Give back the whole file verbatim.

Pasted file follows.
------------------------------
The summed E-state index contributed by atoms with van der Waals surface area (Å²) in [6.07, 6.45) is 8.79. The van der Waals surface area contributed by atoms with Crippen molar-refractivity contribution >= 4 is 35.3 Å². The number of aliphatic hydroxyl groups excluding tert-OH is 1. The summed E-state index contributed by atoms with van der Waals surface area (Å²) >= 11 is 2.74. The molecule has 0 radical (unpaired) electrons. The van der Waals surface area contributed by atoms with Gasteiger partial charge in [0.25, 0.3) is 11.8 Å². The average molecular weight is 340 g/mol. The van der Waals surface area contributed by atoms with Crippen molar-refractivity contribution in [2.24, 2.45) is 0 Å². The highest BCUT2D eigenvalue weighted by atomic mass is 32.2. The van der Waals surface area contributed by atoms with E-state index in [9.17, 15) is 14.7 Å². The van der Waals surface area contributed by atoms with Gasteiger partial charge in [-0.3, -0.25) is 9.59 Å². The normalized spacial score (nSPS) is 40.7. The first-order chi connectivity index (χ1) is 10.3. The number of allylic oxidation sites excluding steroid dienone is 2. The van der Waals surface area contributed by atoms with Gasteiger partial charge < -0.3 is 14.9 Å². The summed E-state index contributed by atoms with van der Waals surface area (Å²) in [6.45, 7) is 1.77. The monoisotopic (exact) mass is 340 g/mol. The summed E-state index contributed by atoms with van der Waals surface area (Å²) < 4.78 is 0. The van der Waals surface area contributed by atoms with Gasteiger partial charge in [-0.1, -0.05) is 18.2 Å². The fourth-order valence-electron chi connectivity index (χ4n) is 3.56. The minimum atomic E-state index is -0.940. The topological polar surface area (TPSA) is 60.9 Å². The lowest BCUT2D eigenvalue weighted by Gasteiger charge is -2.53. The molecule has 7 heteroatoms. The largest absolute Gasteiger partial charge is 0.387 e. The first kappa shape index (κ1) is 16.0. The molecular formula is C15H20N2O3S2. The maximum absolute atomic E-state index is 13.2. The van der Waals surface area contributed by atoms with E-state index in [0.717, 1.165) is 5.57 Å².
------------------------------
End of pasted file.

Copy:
The summed E-state index contributed by atoms with van der Waals surface area (Å²) in [6.07, 6.45) is 8.79. The van der Waals surface area contributed by atoms with Crippen molar-refractivity contribution >= 4 is 35.3 Å². The number of aliphatic hydroxyl groups excluding tert-OH is 1. The summed E-state index contributed by atoms with van der Waals surface area (Å²) >= 11 is 2.74. The molecule has 0 radical (unpaired) electrons. The van der Waals surface area contributed by atoms with Gasteiger partial charge in [0.25, 0.3) is 11.8 Å². The average molecular weight is 340 g/mol. The van der Waals surface area contributed by atoms with Crippen molar-refractivity contribution in [2.24, 2.45) is 0 Å². The highest BCUT2D eigenvalue weighted by atomic mass is 32.2. The van der Waals surface area contributed by atoms with E-state index in [9.17, 15) is 14.7 Å². The van der Waals surface area contributed by atoms with Gasteiger partial charge in [-0.3, -0.25) is 9.59 Å². The normalized spacial score (nSPS) is 40.7. The first-order chi connectivity index (χ1) is 10.3. The number of allylic oxidation sites excluding steroid dienone is 2. The van der Waals surface area contributed by atoms with Gasteiger partial charge < -0.3 is 14.9 Å². The summed E-state index contributed by atoms with van der Waals surface area (Å²) in [6.45, 7) is 1.77. The monoisotopic (exact) mass is 340 g/mol. The summed E-state index contributed by atoms with van der Waals surface area (Å²) < 4.78 is 0. The van der Waals surface area contributed by atoms with Gasteiger partial charge in [-0.1, -0.05) is 18.2 Å². The fourth-order valence-electron chi connectivity index (χ4n) is 3.56. The minimum atomic E-state index is -0.940. The topological polar surface area (TPSA) is 60.9 Å². The lowest BCUT2D eigenvalue weighted by Gasteiger charge is -2.53. The molecule has 7 heteroatoms. The largest absolute Gasteiger partial charge is 0.387 e. The first kappa shape index (κ1) is 16.0. The molecular formula is C15H20N2O3S2. The maximum absolute atomic E-state index is 13.2. The van der Waals surface area contributed by atoms with E-state index in [0.717, 1.165) is 5.57 Å².